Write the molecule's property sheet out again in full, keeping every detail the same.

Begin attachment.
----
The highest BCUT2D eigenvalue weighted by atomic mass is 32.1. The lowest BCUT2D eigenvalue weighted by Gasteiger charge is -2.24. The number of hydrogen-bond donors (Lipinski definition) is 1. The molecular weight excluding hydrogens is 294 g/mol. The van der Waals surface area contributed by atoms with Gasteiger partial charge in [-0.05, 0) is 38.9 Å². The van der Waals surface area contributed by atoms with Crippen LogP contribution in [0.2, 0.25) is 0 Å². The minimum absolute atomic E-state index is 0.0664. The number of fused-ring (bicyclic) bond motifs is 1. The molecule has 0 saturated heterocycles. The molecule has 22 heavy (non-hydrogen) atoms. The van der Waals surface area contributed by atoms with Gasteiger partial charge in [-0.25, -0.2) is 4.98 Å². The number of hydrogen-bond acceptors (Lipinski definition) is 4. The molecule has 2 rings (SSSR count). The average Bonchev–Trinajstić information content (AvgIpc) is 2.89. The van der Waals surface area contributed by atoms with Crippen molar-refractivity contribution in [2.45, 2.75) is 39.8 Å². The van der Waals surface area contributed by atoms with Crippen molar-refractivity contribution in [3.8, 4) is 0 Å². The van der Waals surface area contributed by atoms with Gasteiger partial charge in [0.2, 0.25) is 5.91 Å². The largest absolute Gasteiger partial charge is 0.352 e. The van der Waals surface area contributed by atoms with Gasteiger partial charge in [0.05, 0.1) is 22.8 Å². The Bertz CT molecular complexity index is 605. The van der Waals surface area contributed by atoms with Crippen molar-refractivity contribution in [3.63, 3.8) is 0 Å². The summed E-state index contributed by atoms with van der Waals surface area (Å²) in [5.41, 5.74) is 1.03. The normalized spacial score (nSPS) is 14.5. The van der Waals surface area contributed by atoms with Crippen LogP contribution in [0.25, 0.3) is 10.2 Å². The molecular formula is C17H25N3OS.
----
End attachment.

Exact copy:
The highest BCUT2D eigenvalue weighted by atomic mass is 32.1. The lowest BCUT2D eigenvalue weighted by Gasteiger charge is -2.24. The number of hydrogen-bond donors (Lipinski definition) is 1. The molecular weight excluding hydrogens is 294 g/mol. The van der Waals surface area contributed by atoms with Gasteiger partial charge in [-0.05, 0) is 38.9 Å². The van der Waals surface area contributed by atoms with Crippen LogP contribution in [0.2, 0.25) is 0 Å². The minimum absolute atomic E-state index is 0.0664. The number of fused-ring (bicyclic) bond motifs is 1. The molecule has 0 saturated heterocycles. The molecule has 22 heavy (non-hydrogen) atoms. The van der Waals surface area contributed by atoms with Gasteiger partial charge in [-0.25, -0.2) is 4.98 Å². The number of hydrogen-bond acceptors (Lipinski definition) is 4. The molecule has 2 rings (SSSR count). The average Bonchev–Trinajstić information content (AvgIpc) is 2.89. The van der Waals surface area contributed by atoms with Crippen molar-refractivity contribution in [2.45, 2.75) is 39.8 Å². The van der Waals surface area contributed by atoms with Crippen molar-refractivity contribution in [3.8, 4) is 0 Å². The van der Waals surface area contributed by atoms with Gasteiger partial charge in [0.2, 0.25) is 5.91 Å². The largest absolute Gasteiger partial charge is 0.352 e. The van der Waals surface area contributed by atoms with Gasteiger partial charge in [0.05, 0.1) is 22.8 Å². The Bertz CT molecular complexity index is 605. The van der Waals surface area contributed by atoms with Crippen molar-refractivity contribution in [3.63, 3.8) is 0 Å². The summed E-state index contributed by atoms with van der Waals surface area (Å²) in [5.41, 5.74) is 1.03. The normalized spacial score (nSPS) is 14.5. The van der Waals surface area contributed by atoms with Crippen LogP contribution in [0.25, 0.3) is 10.2 Å². The molecular formula is C17H25N3OS.